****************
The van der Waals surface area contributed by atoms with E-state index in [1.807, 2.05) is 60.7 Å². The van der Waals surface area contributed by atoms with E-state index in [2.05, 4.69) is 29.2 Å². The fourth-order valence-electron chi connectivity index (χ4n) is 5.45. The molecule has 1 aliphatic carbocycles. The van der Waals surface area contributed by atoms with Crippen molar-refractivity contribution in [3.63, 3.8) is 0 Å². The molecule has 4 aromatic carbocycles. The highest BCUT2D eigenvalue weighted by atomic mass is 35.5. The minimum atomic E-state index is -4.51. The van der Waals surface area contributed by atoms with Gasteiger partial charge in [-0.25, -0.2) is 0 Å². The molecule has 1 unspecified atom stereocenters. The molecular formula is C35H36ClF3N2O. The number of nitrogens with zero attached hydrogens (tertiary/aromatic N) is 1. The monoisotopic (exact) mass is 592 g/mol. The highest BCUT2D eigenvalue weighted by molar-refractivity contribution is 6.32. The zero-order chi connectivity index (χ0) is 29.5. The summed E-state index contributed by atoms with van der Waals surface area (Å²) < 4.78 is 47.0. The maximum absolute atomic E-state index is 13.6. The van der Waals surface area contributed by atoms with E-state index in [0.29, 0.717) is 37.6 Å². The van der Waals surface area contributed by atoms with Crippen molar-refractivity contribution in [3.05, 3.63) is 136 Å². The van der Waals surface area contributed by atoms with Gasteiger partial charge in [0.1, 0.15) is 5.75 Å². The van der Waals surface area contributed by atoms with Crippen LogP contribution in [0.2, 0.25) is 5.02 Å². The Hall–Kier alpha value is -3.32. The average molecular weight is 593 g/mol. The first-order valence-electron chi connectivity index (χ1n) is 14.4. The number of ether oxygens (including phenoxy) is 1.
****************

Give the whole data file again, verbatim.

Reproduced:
The van der Waals surface area contributed by atoms with E-state index in [1.807, 2.05) is 60.7 Å². The van der Waals surface area contributed by atoms with E-state index in [2.05, 4.69) is 29.2 Å². The fourth-order valence-electron chi connectivity index (χ4n) is 5.45. The molecule has 1 aliphatic carbocycles. The van der Waals surface area contributed by atoms with Crippen molar-refractivity contribution in [3.63, 3.8) is 0 Å². The molecule has 4 aromatic carbocycles. The highest BCUT2D eigenvalue weighted by atomic mass is 35.5. The minimum atomic E-state index is -4.51. The van der Waals surface area contributed by atoms with Gasteiger partial charge in [-0.25, -0.2) is 0 Å². The molecule has 1 unspecified atom stereocenters. The molecular formula is C35H36ClF3N2O. The number of nitrogens with zero attached hydrogens (tertiary/aromatic N) is 1. The monoisotopic (exact) mass is 592 g/mol. The highest BCUT2D eigenvalue weighted by molar-refractivity contribution is 6.32. The zero-order chi connectivity index (χ0) is 29.5. The summed E-state index contributed by atoms with van der Waals surface area (Å²) < 4.78 is 47.0. The maximum absolute atomic E-state index is 13.6. The van der Waals surface area contributed by atoms with E-state index in [0.29, 0.717) is 37.6 Å². The van der Waals surface area contributed by atoms with Crippen molar-refractivity contribution in [3.05, 3.63) is 136 Å². The van der Waals surface area contributed by atoms with Gasteiger partial charge in [0.1, 0.15) is 5.75 Å². The van der Waals surface area contributed by atoms with Crippen LogP contribution in [0.2, 0.25) is 5.02 Å². The Hall–Kier alpha value is -3.32. The average molecular weight is 593 g/mol. The first-order valence-electron chi connectivity index (χ1n) is 14.4. The number of ether oxygens (including phenoxy) is 1.